What had begun—and ostensibly ended—as a middle-grade trilogy will grow beyond three books next October, when Jennifer A. Nielsen adds The Captive Kingdom to her Ascendance series, which Scholastic launched in 2012 with The False Prince. The author followed up that fantasy, in which a defiant orphan named Sage is recruited to impersonate the king’s long-lost son and become a puppet prince, with The Runaway King (2013) and The Shadow Throne (2014). Readers took a shining to the story of Sage, who is crowned King Jaron of Carthya: the trilogy has one million copies in print in the U.S., and fans’ requests for more stories, and the protagonist’s own restless spirit, inspired Nielsen to continue the saga.
The underlying premise for The False Prince had long been brewing in Nielsen’s imagination. “I’ve always been fascinated with the notion of somebody being forced to impersonate royalty,” she recalled. “But I knew that such a weighty plot needed a main character strong enough to pull it off, and I couldn’t find him.”
She finally did—in an unlikely place. At the time, Nielsen was working part-time for a wilderness program for troubled youth. “My job was to compile the testing results for every kid who was to be enrolled in the program,” she explained. “There was one tough boy who was being sent to the program because he had broken every rule he possibly could. Some people doubted he could succeed in the program, but he ended up coming in first in every single marker of success, and did so well that he was the first one on his team who earned the right to send a letter home to his parents. I said to myself, ‘I really like this kid. I don’t want to raise him, but I want to write about him.’ And he became the inspiration for Sage.”
Nielsen was thoroughly captivated by her mischievous protagonist—but a bit nervous about setting him out into world with the release of The False Prince. “I knew this was a very bold book and felt that it would either do very well or be a total mess,” she said. “Sage is not like most protagonists, and I felt he was a big risk in terms of how readers would respond to him. I sensed that they were either going to love Sage and root for him or dislike him and think he needed a good whipping! So, I was very happy when readers fell in love with him so enthusiastically.”
A Persistent Voice Beckons Again
After penning two additional novels in which her hero survived life-threatening perils and rescued his country from dangers, Nielsen brought Sage’s story to a conclusion—or so she thought. Following The Shadow Throne’s release, the author received impassioned missives from fans pleading for a fourth book about the king of Carthya, and she responded with a promise. “I told readers that if he ever returned to my imagination, I would write another story about him,” Nielsen recalled. “For a long time, Sage was good, and there was no voice in my head. And then one day, out of the blue, he came back, and told me that he had nothing going on and was bored. We went back and forth, and I asked him what he wanted to do. When he said, ‘I’m ready for a little trouble,’ I had this weird, author-y moment and decided to keep my promise to readers.”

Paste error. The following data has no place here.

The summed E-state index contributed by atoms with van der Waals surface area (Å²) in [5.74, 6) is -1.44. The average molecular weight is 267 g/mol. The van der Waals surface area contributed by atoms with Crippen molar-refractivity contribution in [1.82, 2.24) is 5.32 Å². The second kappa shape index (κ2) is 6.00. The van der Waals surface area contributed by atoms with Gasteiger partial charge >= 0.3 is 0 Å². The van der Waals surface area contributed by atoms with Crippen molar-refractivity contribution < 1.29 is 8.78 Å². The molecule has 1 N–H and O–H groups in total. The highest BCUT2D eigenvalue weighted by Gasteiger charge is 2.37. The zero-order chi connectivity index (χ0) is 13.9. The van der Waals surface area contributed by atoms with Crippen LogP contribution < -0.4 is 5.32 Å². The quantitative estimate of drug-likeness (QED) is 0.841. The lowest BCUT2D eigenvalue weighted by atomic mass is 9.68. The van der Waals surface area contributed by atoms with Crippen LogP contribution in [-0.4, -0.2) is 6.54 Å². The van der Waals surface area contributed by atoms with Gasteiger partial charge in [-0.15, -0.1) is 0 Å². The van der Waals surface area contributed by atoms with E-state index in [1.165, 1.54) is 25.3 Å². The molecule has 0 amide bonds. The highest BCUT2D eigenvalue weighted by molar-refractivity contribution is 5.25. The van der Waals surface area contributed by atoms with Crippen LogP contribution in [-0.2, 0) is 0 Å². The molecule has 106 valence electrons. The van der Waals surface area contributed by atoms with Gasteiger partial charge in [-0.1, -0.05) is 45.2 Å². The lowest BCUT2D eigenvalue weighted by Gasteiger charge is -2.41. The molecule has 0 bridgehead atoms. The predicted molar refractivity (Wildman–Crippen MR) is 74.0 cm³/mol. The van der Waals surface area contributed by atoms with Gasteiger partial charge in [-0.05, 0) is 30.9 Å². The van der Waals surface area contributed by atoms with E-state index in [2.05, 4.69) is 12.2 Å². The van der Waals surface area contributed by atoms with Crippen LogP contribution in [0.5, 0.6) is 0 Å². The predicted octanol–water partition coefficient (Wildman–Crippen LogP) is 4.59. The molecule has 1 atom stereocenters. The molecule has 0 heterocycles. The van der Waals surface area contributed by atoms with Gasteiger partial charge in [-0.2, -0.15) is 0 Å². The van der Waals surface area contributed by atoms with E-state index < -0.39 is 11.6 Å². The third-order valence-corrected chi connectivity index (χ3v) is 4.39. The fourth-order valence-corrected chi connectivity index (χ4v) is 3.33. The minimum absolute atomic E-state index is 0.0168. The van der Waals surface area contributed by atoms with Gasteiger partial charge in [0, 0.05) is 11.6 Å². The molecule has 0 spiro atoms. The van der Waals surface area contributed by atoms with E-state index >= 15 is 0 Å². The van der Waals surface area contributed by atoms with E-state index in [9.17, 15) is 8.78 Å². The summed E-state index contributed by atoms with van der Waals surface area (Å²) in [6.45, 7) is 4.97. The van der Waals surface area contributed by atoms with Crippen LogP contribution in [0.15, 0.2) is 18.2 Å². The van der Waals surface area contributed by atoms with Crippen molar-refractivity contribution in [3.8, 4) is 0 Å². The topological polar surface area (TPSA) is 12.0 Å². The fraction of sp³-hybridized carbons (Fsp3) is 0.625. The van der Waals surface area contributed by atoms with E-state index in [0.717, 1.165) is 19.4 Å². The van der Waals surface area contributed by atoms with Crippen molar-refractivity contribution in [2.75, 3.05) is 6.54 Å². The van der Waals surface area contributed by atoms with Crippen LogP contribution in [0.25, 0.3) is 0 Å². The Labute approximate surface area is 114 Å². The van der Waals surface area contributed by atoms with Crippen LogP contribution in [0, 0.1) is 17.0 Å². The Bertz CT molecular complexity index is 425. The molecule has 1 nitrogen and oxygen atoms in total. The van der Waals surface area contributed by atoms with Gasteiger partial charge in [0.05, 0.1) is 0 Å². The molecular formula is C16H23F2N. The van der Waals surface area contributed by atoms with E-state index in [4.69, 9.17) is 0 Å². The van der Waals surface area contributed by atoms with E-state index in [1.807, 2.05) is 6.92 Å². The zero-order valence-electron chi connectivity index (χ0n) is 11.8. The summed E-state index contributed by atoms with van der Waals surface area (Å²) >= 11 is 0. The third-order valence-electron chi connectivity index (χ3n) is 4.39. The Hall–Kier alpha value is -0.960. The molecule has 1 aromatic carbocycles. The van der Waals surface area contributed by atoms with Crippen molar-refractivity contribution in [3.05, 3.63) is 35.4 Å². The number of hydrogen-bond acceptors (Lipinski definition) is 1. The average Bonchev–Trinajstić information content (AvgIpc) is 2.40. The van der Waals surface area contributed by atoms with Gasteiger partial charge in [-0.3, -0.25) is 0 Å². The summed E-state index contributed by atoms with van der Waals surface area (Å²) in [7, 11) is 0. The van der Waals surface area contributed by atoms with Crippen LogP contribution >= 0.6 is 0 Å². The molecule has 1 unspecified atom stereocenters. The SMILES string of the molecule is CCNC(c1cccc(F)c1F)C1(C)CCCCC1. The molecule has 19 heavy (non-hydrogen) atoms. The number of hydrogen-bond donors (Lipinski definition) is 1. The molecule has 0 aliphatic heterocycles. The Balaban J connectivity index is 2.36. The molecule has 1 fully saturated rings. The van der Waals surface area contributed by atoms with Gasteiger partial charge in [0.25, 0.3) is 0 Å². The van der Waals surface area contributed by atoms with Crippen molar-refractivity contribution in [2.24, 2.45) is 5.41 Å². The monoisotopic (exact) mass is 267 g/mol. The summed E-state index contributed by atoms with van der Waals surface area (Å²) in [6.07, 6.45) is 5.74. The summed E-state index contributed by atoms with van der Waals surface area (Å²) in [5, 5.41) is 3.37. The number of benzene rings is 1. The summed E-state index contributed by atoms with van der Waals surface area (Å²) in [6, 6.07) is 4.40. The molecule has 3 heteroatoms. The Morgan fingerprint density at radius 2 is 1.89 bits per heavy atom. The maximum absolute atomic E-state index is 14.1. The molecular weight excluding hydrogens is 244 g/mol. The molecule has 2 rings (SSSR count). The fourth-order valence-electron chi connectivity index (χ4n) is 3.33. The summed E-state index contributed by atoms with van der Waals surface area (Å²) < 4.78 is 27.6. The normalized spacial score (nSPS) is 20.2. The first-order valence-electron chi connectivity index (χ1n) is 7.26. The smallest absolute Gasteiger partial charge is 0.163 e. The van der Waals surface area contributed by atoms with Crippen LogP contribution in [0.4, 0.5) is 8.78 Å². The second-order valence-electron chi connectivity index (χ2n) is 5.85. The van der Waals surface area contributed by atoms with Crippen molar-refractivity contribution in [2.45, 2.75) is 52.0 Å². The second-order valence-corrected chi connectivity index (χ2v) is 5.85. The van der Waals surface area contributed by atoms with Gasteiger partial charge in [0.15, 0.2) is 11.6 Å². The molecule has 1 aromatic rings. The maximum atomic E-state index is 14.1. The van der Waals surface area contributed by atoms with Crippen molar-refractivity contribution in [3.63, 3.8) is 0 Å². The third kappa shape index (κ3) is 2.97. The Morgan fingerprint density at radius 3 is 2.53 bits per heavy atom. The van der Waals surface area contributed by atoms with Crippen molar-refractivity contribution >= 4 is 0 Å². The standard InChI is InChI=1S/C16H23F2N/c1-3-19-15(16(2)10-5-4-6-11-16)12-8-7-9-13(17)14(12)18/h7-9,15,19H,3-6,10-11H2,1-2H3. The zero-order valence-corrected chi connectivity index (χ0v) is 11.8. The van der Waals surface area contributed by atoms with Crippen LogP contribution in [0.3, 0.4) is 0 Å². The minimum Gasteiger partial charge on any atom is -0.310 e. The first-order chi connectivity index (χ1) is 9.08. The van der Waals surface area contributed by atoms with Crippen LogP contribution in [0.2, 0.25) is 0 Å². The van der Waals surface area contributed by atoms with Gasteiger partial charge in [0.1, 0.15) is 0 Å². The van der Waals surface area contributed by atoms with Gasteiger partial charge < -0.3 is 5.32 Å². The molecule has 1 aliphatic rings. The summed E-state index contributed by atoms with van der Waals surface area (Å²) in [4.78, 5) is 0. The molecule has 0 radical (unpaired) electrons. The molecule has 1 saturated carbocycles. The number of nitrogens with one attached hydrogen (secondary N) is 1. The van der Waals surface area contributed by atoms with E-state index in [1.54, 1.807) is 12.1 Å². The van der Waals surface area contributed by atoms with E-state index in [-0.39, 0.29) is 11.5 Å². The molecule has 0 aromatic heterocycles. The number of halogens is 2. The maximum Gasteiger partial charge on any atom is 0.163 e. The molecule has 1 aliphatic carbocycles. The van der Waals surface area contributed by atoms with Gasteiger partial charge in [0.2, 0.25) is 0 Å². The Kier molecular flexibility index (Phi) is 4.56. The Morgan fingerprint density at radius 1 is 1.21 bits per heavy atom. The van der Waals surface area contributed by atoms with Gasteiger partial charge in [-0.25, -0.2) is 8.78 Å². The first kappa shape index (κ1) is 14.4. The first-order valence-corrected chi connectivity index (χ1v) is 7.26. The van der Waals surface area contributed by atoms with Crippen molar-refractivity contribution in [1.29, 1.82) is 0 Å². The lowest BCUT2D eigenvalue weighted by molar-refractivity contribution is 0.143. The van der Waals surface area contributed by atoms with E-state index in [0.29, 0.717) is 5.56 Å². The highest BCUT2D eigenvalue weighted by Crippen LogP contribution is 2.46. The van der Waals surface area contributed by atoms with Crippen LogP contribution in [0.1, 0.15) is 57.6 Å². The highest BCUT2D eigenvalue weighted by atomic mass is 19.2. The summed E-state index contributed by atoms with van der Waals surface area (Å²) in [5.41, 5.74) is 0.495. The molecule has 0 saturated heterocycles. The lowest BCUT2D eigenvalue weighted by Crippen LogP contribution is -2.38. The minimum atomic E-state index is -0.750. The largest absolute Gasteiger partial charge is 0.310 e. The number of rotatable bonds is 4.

That was exceedingly good news to Lisa Sandell, editorial director of Scholastic Press, who has edited all the Ascendance novels. “When Jennifer told me that she was considering writing a fourth book and asked me what I thought, I immediately replied, ‘Yes, please.’ And when I asked for reactions to the idea at an acquisition meeting, everyone there repeated my very words!”
When the manuscript arrived, the editor was pleased and impressed to discover that “Jennifer had picked up exactly where she left off. King Jaron’s voice was as playfully snarky as ever, and the action once again kept me turning the pages. She dropped right back into this world without missing a beat—everything rang true.”
To coincide with the publication of The Captive Kingdom next fall, Scholastic will release repackaged paperback editions of the series’ first three books with new covers in the style of the fourth novel.
Sandell noted that extending the Ascendance series is also gratifying given the rousing response to the series from reluctant readers and their parents and teachers. “One of the reasons that Jennifer and I both felt that we wanted to keep the door open to possibly doing a fourth book was the fan mail that she has forwarded to me over the years,” the editor said. “She has received so many incredibly moving letters from parents saying that their children never had any interest in reading until they picked up this series.”
For Nielsen, this is the most satisfying mail to receive. “I think the biggest reward for me is hearing a child say that this is the first book I’ve ever read or that this book changed my life. That’s where I get very humble about what I do. My favorite story came from a boy who never read a single book before he read The False Prince—and then he saved his lunch money so he could buy the second book. So, when the third book came out, I sent him a copy, since I wanted him to both eat and read!”
Nielsen’s fans will have yet another chance to revisit Carthya, as the author said she will follow up The Captive Kingdom with a fifth Ascendance adventure. She again credits (or blames?) Sage for spurring her on. “I can’t help it—this kid gets in my head, and I’ve got to write,” she said. “There’s no point saying ‘no’ to him—he doesn’t care. I knew that he was going to stay there and bug me and keep me awake until I started writing. And so I did.”
The Captive Kingdom (The Ascendance #4) by Jennifer A. Nielsen. Scholastic Press, $17.99 Oct. 2020 ISBN 978-1-338-55108-2